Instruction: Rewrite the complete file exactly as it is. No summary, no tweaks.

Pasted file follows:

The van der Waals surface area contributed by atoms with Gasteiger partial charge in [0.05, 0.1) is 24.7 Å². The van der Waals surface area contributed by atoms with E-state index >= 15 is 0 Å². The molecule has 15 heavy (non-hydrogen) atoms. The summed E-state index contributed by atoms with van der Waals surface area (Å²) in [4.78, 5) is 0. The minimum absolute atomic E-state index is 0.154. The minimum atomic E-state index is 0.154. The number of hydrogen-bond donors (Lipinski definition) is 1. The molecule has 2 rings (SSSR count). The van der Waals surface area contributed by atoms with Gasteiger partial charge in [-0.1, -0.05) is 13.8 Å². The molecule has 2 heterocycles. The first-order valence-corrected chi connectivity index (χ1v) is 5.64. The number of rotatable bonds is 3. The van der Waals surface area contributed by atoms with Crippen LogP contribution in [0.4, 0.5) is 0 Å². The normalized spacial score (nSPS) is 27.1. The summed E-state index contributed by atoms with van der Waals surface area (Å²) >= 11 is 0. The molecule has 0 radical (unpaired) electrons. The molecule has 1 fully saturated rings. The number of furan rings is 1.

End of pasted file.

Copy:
The van der Waals surface area contributed by atoms with Gasteiger partial charge in [0.05, 0.1) is 24.7 Å². The van der Waals surface area contributed by atoms with E-state index >= 15 is 0 Å². The molecule has 15 heavy (non-hydrogen) atoms. The summed E-state index contributed by atoms with van der Waals surface area (Å²) in [4.78, 5) is 0. The minimum absolute atomic E-state index is 0.154. The minimum atomic E-state index is 0.154. The number of hydrogen-bond donors (Lipinski definition) is 1. The molecule has 2 rings (SSSR count). The van der Waals surface area contributed by atoms with Gasteiger partial charge in [-0.1, -0.05) is 13.8 Å². The molecule has 2 heterocycles. The first-order valence-corrected chi connectivity index (χ1v) is 5.64. The number of rotatable bonds is 3. The van der Waals surface area contributed by atoms with Crippen LogP contribution in [0.4, 0.5) is 0 Å². The normalized spacial score (nSPS) is 27.1. The summed E-state index contributed by atoms with van der Waals surface area (Å²) >= 11 is 0. The molecule has 0 radical (unpaired) electrons. The molecule has 1 fully saturated rings. The number of furan rings is 1.